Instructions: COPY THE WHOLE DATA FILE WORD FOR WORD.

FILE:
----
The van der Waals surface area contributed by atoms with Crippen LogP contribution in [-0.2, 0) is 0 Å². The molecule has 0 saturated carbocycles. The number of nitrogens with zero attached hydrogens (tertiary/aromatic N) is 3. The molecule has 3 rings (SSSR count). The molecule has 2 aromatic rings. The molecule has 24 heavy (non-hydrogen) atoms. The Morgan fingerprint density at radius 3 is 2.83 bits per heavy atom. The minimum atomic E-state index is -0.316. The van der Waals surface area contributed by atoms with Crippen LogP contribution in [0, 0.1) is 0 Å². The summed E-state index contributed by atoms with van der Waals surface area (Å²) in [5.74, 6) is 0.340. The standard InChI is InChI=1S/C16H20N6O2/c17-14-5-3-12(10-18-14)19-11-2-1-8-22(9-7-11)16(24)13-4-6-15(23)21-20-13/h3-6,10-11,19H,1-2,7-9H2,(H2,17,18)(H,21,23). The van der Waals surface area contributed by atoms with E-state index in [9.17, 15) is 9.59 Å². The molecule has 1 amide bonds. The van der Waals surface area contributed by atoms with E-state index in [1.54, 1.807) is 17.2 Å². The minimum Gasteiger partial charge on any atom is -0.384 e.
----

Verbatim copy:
The van der Waals surface area contributed by atoms with Crippen LogP contribution in [-0.2, 0) is 0 Å². The molecule has 0 saturated carbocycles. The number of nitrogens with zero attached hydrogens (tertiary/aromatic N) is 3. The molecule has 3 rings (SSSR count). The molecule has 2 aromatic rings. The molecule has 24 heavy (non-hydrogen) atoms. The Morgan fingerprint density at radius 3 is 2.83 bits per heavy atom. The minimum atomic E-state index is -0.316. The van der Waals surface area contributed by atoms with Crippen LogP contribution in [0, 0.1) is 0 Å². The summed E-state index contributed by atoms with van der Waals surface area (Å²) in [5.74, 6) is 0.340. The standard InChI is InChI=1S/C16H20N6O2/c17-14-5-3-12(10-18-14)19-11-2-1-8-22(9-7-11)16(24)13-4-6-15(23)21-20-13/h3-6,10-11,19H,1-2,7-9H2,(H2,17,18)(H,21,23). The van der Waals surface area contributed by atoms with E-state index in [9.17, 15) is 9.59 Å². The molecule has 1 amide bonds. The van der Waals surface area contributed by atoms with E-state index in [1.54, 1.807) is 17.2 Å². The minimum Gasteiger partial charge on any atom is -0.384 e.